Posted on : 20-06-2009 | By : Frank Eliason | In : Customer Service, Personal
I wanted to share a recent exchange with a Customer we will refer to as Bob. Today he sent a number of emails to my team with feedback centered around the web design of one of our websites. I read the emails while I was at my aunt’s funeral. They were colorful, but showed the passion this Customer has on the topic. Although web design is not something I see changing immediately, the feedback was valuable. Based on the specific content of the emails I chose to respond directly. After his third email I responded with:
“I do want to thank you for all the feedback. We would be happy to share it.”
Customer’s response was:
“And I, in turn, want to thank you for your condesending attitude, which I too, will be very happy to share. Oddly, you don’t seem to be such shit head on your blog. Condescending, yes, but less of an asshole.”
Wow! I really don’t get paid enough for this! I was actually shocked because this was certainly not the intent! In addition, I never thought of myself as either condescending or an asshole. I was stunned! Okay, in retrospect, maybe I have been one of those when I received poor service. You can decide which one.
There is no doubt that emails can easily be misinterpreted. With the exception of SCREAMING emails, there is no way to clearly convey tone or emotion in print. In today’s blackberry world, we are all emailing and texting as quickly as possible, aren’t we? To avoid further miscommunication, there was only one thing to do. I picked up the phone to speak with this Customer.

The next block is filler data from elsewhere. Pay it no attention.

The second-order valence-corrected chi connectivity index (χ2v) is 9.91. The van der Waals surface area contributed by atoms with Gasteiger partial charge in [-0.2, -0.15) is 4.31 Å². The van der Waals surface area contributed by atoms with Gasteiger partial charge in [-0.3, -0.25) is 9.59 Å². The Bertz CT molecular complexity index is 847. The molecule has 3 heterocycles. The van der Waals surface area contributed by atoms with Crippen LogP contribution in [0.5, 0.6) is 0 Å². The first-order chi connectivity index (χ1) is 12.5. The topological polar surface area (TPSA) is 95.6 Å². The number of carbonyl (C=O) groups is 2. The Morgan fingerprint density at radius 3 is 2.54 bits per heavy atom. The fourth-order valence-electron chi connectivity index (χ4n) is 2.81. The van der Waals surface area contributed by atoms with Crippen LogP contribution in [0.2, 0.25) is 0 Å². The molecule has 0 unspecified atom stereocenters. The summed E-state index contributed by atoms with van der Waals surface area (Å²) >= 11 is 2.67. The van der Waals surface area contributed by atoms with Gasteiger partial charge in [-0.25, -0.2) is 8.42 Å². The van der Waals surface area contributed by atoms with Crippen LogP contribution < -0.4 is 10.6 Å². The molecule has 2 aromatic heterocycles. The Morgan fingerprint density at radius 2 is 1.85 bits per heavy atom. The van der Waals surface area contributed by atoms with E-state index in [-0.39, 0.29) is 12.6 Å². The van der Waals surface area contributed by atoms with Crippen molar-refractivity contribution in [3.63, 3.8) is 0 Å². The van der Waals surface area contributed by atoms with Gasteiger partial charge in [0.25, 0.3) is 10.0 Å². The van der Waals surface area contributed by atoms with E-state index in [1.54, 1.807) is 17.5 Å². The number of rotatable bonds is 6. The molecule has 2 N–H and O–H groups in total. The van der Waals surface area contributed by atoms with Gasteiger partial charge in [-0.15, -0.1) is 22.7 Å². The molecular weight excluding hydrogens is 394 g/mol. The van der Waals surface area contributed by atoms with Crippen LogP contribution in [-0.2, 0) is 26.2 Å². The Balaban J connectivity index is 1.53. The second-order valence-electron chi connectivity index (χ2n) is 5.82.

We had a productive conversation. We discussed many aspects of the Customer experience, and how web design has an impact on this. I explained my thoughts on sharing feedback and the manner companies respond to that feedback. Occasionally decisions will be made that Customers will never like. To me it then comes down to the way it is presented and discussed. Bob’s feedback was regarding online ads. There is always a delicate balance regarding revenue and impact to the Customer. I explained that I was not sure the ads would go away, but what he was pointing to was more in design. Hopefully as design is updated, something can be changed to make it less of a pinch point. This is something that will take time.
At the start of the conversation he confessed that he was less angry with me and was developing a connection through reading this blog. Specifically he connected to a story I related in a post “Frank, Where Are You.” The story was about Lily pouring bleach all over my clothes. I told him he should check out the Desitin story in the post “So is it Time to be Frank.” In service the best interactions always have a personal touch. I cannot tell you how often I hear, “How can you put yourself out there in social media?” Many even say that they would use a different name. People tend to be afraid of their Customers. If you are afraid of Customer, how can you ever connect with them? I have had strange things happen, including someone that bought my domain name as a “gift.” He pointed it to the original Gia website, but since then he changed it to point to negative website about the company I work for. Even with something like that, I still try to connect with Customers. If my feeling ever changes, it will be time to look for a new career path. That to me is what service is all about.